High volumes of mental health-related tweets associated with crisis referrals
A study has found that referrals to mental healthcare providers for patients requiring urgent help were significantly greater on days with a higher than average number of tweets mentioning mental health.
This new research was supported by the National Institute for Health Research (NIHR) South London and Maudsley NHS Foundation Trust Biomedical Centre (BRC).
Previous studies have shown that social media use, portrayal of mental illness in the media and public discussions around mental health may be associated with negative mental health outcomes. However, research to date has primarily focused on high-profile events reported by the news media. Associations with mentions of mental health on social media have remained understudied.
Research published in the Scientific Reports compared the number of tweets containing keywords associated with two important health disorders - depression and schizophrenia ― with recorded referrals for ‘crisis episodes’ to South London and Maudsley NHS Foundation Trust and Camden and Islington NHS Foundation Trust.
Between January 2010 and December 2014, 48,691 crisis episodes were recorded by South London and Maudsley NHS Foundation Trust. In this period 32,689 crisis episodes were recorded by Camden and Islington NHS Foundation Trust. On days with a higher than average number of tweets mentioning depression, schizophrenia or showing support for either illness, the researchers observed a 5-15% increase in the number of mental health-related crisis episodes referred to the two mental healthcare providers.
Dr Anna Kolliakou, lead author and Clinical Informatics Interface and Network Lead at Institute of Psychiatry, Psychology & Neuroscience (IoPPN), King’s College London, said:
We’ve all been aware recently that social media use can have a negative impact on adolescents and older adults and our study took a further step to explore associations between conversations on social media related to mental health and those who may be sensitive to this material such as service users or other individuals experiencing mental health issues.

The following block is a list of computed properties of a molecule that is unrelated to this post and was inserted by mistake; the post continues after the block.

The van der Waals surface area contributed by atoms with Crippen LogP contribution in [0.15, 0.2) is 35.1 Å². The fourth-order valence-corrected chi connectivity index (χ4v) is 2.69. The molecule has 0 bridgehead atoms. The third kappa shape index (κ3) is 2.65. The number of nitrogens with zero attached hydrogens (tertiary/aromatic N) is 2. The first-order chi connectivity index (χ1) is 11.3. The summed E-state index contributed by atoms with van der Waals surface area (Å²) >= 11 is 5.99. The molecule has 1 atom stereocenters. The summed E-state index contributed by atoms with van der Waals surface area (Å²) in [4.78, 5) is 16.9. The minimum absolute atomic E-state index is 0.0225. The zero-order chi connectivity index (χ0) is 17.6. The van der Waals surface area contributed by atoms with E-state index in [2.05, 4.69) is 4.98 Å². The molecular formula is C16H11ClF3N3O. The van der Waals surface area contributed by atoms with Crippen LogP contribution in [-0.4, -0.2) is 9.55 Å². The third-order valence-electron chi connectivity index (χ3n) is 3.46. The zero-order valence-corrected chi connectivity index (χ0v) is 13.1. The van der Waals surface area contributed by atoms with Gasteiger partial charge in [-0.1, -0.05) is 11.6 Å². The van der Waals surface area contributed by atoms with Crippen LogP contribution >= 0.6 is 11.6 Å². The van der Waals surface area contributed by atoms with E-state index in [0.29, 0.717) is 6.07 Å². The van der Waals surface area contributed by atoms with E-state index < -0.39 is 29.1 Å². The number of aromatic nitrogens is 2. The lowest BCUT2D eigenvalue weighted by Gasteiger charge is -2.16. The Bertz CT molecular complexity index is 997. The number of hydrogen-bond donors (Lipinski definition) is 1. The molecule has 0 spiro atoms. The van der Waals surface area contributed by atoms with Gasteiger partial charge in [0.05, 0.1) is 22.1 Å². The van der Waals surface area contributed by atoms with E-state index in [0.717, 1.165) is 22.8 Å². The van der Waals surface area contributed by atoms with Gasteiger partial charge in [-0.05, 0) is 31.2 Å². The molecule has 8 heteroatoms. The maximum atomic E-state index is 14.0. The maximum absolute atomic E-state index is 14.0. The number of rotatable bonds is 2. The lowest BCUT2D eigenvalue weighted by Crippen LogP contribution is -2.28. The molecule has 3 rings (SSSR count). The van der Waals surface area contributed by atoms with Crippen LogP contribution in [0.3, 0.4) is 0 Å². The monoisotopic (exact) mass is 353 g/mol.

Given the substantial association we found between an increase in proportions of relevant tweets and an increase in crisis episodes, there may be ground for developing an automatic system to monitor these fluctuations on Twitter. This could be beneficial in alerting healthcare professionals about potentially problematic conversations trending online. That way, advice from services could be informed much earlier than it normally would have resulting in more effective consultations with patients.
This study was made possible both through the previous European funding of the PHEME project and through the ongoing support of NIHR for Clinical Records Interactive Search (CRIS) at the Biomedical Research Centre. Importantly we were also able to double-check our findings with the help of colleagues at University College London who have similar mental healthcare information available in north London.
Professor Robert Stewart, Clinical Informatics Lead at the NIHR Maudsley Biomedical Research Centre, said:
This study is one of the first to bring together information from social media and information from mental health services to look at the timing of events on Twitter and the timing of crises experienced by people receiving mental healthcare. This is the sort of study that has been made possible because of information on people’s experiences from routine health services that can be used for research in an anonymised and secure format.
The authors suggest that further research is needed to determine the potential factors underlying these associations and whether social media platforms can be monitored by healthcare services to identify vulnerable groups and predict times of higher risk.
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